Page 12-Friday, July 13, 1979-The Michigan Daily
Crack appears in
DC-i10 jet pylon
WASHINGTON (AP) - Inspectors
found a new crack yesterday in the
pylon of a DC-10 jumbo jet, bringing to
six the number of fractures discovered
in the latest round of inspections of the
A Federal Aviation Administration
(FAA) spokesperson described the
crack, like the five found earlier, as
"WE'RE STILL saying it's not a big
problem," he said of the latest
discoveries. FAA officials say the
cracks are located in non-load-bearing
parts of the pylon that attaches the
engine to the wing.
FAA spokesman Jerry Lavey said the
crack was found on a Continental
Airlines jet in Los Angeles.
Similar cracks were found earlier on
a United Airlines plane, two belonging
to Trans International Airways and two
other Continental jets.
FAA ADMINISTRATOR Langhorne
Bond told Congress on Wednesday he
had been ready to permit a resumption
in DC-10 flights earlier this week until
thenew cracks were found.
The FAA chief is awaiting a report on
the new cracks before making up his
mind, possibly late this week.
The report of the new crack came as
McDonnell-Douglas Corp., defending
the design of the DC-10 engine pylon,
said a crack found on the plane that
crashed in Chicago occurred when the
craft was out of service.
ALL 138 do-1s in the nation's
domestic airlines fleet have been
grounded since June 6. The grounding
order came 11 days after the crash in
Chicago that claimed 273 lives in the
nation's worst air disaster.
Meanwhile, FAA spokesman Jerry
Lavey said 94 Boeing 747s have been in-
spected since the discovery Wednesday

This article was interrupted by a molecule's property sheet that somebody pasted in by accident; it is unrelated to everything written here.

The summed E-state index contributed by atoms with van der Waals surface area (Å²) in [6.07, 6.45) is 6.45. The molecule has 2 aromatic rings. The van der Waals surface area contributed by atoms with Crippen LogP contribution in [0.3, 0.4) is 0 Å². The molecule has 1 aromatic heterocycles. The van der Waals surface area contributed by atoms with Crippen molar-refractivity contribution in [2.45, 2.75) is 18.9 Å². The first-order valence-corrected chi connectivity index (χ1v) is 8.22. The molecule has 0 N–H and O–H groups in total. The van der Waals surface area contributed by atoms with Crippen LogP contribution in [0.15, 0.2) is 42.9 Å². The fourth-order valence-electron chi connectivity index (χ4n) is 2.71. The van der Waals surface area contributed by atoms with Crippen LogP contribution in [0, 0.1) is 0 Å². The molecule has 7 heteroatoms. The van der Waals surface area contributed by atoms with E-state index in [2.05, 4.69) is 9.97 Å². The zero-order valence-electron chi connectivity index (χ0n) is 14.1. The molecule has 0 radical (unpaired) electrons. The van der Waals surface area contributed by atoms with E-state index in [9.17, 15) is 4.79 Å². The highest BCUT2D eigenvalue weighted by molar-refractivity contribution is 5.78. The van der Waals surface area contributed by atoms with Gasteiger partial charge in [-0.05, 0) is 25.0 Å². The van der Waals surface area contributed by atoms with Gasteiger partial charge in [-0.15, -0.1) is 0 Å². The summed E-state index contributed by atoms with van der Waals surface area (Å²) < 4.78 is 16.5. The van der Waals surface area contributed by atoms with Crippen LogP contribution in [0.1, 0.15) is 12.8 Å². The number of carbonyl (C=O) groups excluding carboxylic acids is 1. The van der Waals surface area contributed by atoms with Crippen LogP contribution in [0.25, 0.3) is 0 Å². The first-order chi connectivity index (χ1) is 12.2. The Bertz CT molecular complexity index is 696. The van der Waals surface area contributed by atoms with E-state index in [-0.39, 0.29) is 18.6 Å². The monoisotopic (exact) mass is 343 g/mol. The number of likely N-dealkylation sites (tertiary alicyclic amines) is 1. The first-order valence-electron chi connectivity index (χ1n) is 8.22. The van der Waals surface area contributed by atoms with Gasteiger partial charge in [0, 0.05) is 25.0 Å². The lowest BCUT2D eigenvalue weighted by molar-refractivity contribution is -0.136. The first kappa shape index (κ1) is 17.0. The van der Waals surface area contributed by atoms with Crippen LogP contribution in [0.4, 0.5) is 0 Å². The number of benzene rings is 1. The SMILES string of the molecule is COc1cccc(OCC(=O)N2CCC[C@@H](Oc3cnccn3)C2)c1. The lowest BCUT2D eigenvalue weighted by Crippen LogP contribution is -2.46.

of cracks in an engine mount on a Pan
Am jet in New York.
TEHRAN, Iran (AP) - Three
prostitutes of Tehran's gutted red light
district were shot by an Islamic firing
squad yesterday in the first known
execution of women since last
The three, believed to be in their 40s
and 50s, were convicted by an Islamic
revolutionary court of prostitution,
running notorious brothels in south
Tehran, and selling young girls into
Executed with them was a man,
Mansur Bagheri, reportedly convicted
of encouraging prostitution, corrupting
minors, smuggling and showing sex
films, and importing illicit sex
paraphernalia "through facilities
provided him by international
Zionism." There was no elaboration of
THE PROSTITUTES were well-
known in the red light district by their
nicknames: "Pari the Tall One,"
"Ashraf the Four-Eyed," and "Soraya
Islamic law says that adulteresses
shall be stoned to death, but prescribes
only flogging in the case of sexual
relations by unmarried persons.
"Scourge the whore and the
whoremonger with a hundred
lashes ... You must not give way to
pity in God's religion," the Koran says.
Ironically, afternoon newspapers
printed photographs of the condemned
women demurely shrouded in chadurs,
the tong veils recommended as
feminine attire by Iran's Islamic
THE FOUR Tehran executions,
together with six others reported
elsewhere yesterday, brought to 311 the
number of Iranians who have gone